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How Free Mobile is using femtocells to build a mobile network with millions of nodes

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France’s Free Mobile has started on the next phase of its plan to shake up it the French wireless market. On Thursday its parent company, broadband ISP Iliad, started offering up femtocells to all of its customers at no cost.

Residential femtocells are hardly an earth-shattering concept – French operators like Bouygues Telecom have been offering them to customers for years. Basically they function as private base stations, connecting to the carrier’s network through a home broadband link. They’re ideal for customers who live in areas where coverage is spotty.

But the way Free plans to use femtos is definitely more radical. Just as Free is using millions of Wi-Fi connections in Iliad customers’ home gateways as a vast public hotspot network, it plans to use to millions of femtocells to create a huge small cell overlay. The idea is customers will be able to move freely between Free’s tower-based macro network and the small cells whenever they are in range, greatly expanding Free’s indoor coverage and adding loads of voice and data capacity to the network.

xaviernielThis has all been part of Iliad’s plan since it launched last year. As Om Malik wrote in his original profile, Iliad founder Xavier Niel is using a new math in the economics and design of Free’s mobile network.

Rather than make the cell tower the key component of the network, Free’s basic building block is Iliad’s custom broadband residential gateway. Iliad has made its set-top box modular, so new components like the femto upgrade can easily be slotted into it. Free has built an HSPA+ macro network as well, but it’s counting on its residential gateways to handle the bulk of its data and voice traffic.

Iliad customers who already have a Freebox Revolution gateway can order the femto module (there’s a €10 (U.S. $13.20) shipping fee), but new Freeboxes will come with the module installed.

The second part of that strategy is to create a community of users that share resources thus driving down the costs for everyone. And Free Mobile is nothing if not cheap. Its sub-€20 (U.S. $26.39) have kicked off a massive price war in France, and in its first year of operations managed to lure 8 percent of the France’s mobile market to its network. Free Mobile storeIliad is addressing one of the big technical imbalances between the wired and mobile broadband worlds: data is cheap and plentiful at home and work, but it’s limited and expensive everywhere in between. By making a portion of their bandwidth available to the Free community, Iliad customers are making broadband cheap and plentiful in far more places.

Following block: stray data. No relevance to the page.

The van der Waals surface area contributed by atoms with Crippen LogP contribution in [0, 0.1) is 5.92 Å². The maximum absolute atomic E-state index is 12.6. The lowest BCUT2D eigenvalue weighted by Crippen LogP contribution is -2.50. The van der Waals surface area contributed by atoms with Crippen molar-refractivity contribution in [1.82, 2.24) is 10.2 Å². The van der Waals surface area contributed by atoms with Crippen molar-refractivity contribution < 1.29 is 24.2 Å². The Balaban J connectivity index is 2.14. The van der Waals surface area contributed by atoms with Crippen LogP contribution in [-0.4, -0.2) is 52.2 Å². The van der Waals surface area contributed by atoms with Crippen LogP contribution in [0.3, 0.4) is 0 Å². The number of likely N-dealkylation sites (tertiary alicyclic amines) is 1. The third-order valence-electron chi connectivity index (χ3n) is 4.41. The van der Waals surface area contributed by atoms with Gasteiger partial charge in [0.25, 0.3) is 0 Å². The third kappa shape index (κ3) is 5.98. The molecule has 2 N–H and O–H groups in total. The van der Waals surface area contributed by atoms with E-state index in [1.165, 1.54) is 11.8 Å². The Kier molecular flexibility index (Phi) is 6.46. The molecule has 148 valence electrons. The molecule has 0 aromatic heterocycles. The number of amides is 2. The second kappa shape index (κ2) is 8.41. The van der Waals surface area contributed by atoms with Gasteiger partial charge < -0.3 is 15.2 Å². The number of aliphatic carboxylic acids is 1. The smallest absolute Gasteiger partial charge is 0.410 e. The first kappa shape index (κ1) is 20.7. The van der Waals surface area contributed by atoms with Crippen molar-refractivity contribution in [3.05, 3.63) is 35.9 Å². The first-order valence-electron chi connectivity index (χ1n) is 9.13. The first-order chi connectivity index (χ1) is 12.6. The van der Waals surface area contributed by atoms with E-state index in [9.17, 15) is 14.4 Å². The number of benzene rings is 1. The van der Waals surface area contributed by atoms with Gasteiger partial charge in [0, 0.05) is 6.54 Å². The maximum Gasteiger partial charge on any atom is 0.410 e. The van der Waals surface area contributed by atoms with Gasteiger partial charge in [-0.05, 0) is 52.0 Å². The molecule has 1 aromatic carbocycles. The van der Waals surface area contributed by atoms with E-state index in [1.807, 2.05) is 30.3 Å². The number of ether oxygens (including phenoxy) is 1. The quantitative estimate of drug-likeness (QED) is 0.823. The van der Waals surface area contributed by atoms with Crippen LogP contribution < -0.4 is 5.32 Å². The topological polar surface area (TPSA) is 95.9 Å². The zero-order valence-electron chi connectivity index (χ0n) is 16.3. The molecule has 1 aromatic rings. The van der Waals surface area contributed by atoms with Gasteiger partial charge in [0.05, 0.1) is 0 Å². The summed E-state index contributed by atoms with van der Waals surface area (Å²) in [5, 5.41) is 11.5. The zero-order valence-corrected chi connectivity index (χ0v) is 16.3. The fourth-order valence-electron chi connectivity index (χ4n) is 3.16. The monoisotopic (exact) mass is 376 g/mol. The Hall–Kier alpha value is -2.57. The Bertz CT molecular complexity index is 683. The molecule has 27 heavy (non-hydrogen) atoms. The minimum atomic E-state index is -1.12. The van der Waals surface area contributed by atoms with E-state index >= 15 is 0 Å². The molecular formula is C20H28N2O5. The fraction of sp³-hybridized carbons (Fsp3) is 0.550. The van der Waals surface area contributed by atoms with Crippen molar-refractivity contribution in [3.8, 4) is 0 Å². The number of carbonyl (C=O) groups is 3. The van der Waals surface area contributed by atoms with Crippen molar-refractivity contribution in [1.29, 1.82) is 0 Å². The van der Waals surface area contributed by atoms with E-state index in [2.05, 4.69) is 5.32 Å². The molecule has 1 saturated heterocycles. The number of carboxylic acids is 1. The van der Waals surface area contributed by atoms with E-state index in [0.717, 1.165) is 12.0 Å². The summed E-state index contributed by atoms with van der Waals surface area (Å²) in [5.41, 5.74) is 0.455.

This shared wireless broadband concept was pioneered by Fon in neighboring Spain, but it’s never been deployed on such a wide scale as it has by Iliad. Other communications providers are starting to pay attention. Earlier this month Comcast(s cmsca) announced it would open up its residential Wi-Fi network, creating a residential hotspot footprint of millions of nodes.

5 Responses to “How Free Mobile is using femtocells to build a mobile network with millions of nodes”

  1. Michael Elling

    This is not new math. This is merely an extension of the existing vertical model, only with a twist. 802.11 is simply open access and government mandated nano-cellular leading to very effective reuse. Variants of open access in other networks/frequencies is what successfully developed free voice, the internet and high-capacity wireless in the US in the 1980s-90s.

    Radical would be for the vertical voice/service provider model to completely adopt the horizontal approach of the data/internet stack. And improve on the latter with balanced settlements whose transaction pricing scales into the trillions of sessions per second and reflects marginal cost.

    Benoit’s comments reflect that even Free is challenged by the inefficiency of its vertical model.

  2. benoitfelten

    It’s a sad fact that because of its past disruptions Free is the only visible company from outside of France. In actual fact, this isn’t an offensive move, it’s a defensive move. Free’s performance on the wireline market has been lackluster of late, they have well-documented quality of service issues on both wireline and wireless and are trying to bolster their wireline numbers by improving the wireless QoS for those whose patience with bad service is wearing thin.

    If Free had shipped femtos to all of its boxes, then they would be doing what the article describes. But that strategy can only work on masse and my bet is less than 5% of deployed box owners will actually order the femto-cell.

  3. Zoran Kehler

    It is a great step, and a great disruption to the the usual stale way of thinking of many MNOs engineering, network operations and even marketing teams.

    I have spoken to MNOs who have small and large scale femto deployments, but those are never thought of as part of “real” network, performance and usage data is not being collected in the same manner as for the “real” network, customers had to actually buy the devices, etc.

    It looks as though Free’s cellular network is the basis for the service, not the femto/WiFi layer. Imagine if they took it further, like Republic Wireless?

    • Kevin Fitchard

      Hi Zoran,

      You mean adopting a virtual Wi-Fi model by using a company like Devicescape? It could the next step. But Free has something Republic doesn’t have, a huge install base of dedicated nodes.